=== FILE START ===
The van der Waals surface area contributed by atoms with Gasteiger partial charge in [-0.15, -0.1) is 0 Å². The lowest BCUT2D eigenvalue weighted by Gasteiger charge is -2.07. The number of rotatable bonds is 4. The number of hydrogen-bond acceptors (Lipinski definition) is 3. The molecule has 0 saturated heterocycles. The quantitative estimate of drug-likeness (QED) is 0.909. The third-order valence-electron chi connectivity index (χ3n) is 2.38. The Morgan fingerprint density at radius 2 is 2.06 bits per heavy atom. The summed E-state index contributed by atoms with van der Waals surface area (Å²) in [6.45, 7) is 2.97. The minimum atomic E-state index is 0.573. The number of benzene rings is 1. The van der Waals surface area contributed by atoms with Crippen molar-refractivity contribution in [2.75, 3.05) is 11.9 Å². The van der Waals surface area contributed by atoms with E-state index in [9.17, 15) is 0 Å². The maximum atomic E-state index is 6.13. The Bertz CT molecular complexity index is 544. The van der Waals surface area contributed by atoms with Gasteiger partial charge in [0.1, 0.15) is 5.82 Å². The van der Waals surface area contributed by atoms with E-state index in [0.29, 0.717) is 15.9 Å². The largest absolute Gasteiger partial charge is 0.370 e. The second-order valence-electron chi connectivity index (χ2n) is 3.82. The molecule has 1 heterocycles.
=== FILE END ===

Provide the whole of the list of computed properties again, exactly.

The van der Waals surface area contributed by atoms with Gasteiger partial charge in [-0.15, -0.1) is 0 Å². The lowest BCUT2D eigenvalue weighted by Gasteiger charge is -2.07. The number of rotatable bonds is 4. The number of hydrogen-bond acceptors (Lipinski definition) is 3. The molecule has 0 saturated heterocycles. The quantitative estimate of drug-likeness (QED) is 0.909. The third-order valence-electron chi connectivity index (χ3n) is 2.38. The Morgan fingerprint density at radius 2 is 2.06 bits per heavy atom. The summed E-state index contributed by atoms with van der Waals surface area (Å²) in [6.45, 7) is 2.97. The minimum atomic E-state index is 0.573. The number of benzene rings is 1. The van der Waals surface area contributed by atoms with Crippen molar-refractivity contribution in [2.75, 3.05) is 11.9 Å². The van der Waals surface area contributed by atoms with E-state index in [9.17, 15) is 0 Å². The maximum atomic E-state index is 6.13. The Bertz CT molecular complexity index is 544. The van der Waals surface area contributed by atoms with Gasteiger partial charge in [0.1, 0.15) is 5.82 Å². The van der Waals surface area contributed by atoms with E-state index in [0.29, 0.717) is 15.9 Å². The largest absolute Gasteiger partial charge is 0.370 e. The second-order valence-electron chi connectivity index (χ2n) is 3.82. The molecule has 1 heterocycles.